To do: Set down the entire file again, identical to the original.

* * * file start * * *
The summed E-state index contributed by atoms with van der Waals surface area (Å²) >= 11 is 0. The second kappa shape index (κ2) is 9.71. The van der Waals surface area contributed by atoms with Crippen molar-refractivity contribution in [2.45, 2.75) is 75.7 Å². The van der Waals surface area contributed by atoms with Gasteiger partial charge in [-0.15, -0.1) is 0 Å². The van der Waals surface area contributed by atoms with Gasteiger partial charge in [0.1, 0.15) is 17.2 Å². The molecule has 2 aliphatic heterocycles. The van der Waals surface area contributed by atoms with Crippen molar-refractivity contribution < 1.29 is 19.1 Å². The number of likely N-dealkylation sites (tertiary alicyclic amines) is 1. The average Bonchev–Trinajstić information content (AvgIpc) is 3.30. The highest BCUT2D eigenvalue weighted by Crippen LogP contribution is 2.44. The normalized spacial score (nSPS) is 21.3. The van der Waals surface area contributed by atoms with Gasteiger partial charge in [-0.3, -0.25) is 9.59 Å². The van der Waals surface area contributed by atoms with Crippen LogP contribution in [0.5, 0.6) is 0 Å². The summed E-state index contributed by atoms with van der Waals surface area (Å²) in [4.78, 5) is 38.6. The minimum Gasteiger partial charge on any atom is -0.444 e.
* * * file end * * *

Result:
The summed E-state index contributed by atoms with van der Waals surface area (Å²) >= 11 is 0. The second kappa shape index (κ2) is 9.71. The van der Waals surface area contributed by atoms with Crippen molar-refractivity contribution in [2.45, 2.75) is 75.7 Å². The van der Waals surface area contributed by atoms with Gasteiger partial charge in [-0.15, -0.1) is 0 Å². The van der Waals surface area contributed by atoms with Gasteiger partial charge in [0.1, 0.15) is 17.2 Å². The molecule has 2 aliphatic heterocycles. The van der Waals surface area contributed by atoms with Crippen molar-refractivity contribution < 1.29 is 19.1 Å². The number of likely N-dealkylation sites (tertiary alicyclic amines) is 1. The average Bonchev–Trinajstić information content (AvgIpc) is 3.30. The highest BCUT2D eigenvalue weighted by Crippen LogP contribution is 2.44. The normalized spacial score (nSPS) is 21.3. The van der Waals surface area contributed by atoms with Gasteiger partial charge in [-0.3, -0.25) is 9.59 Å². The van der Waals surface area contributed by atoms with Crippen LogP contribution in [0.5, 0.6) is 0 Å². The summed E-state index contributed by atoms with van der Waals surface area (Å²) in [4.78, 5) is 38.6. The minimum Gasteiger partial charge on any atom is -0.444 e.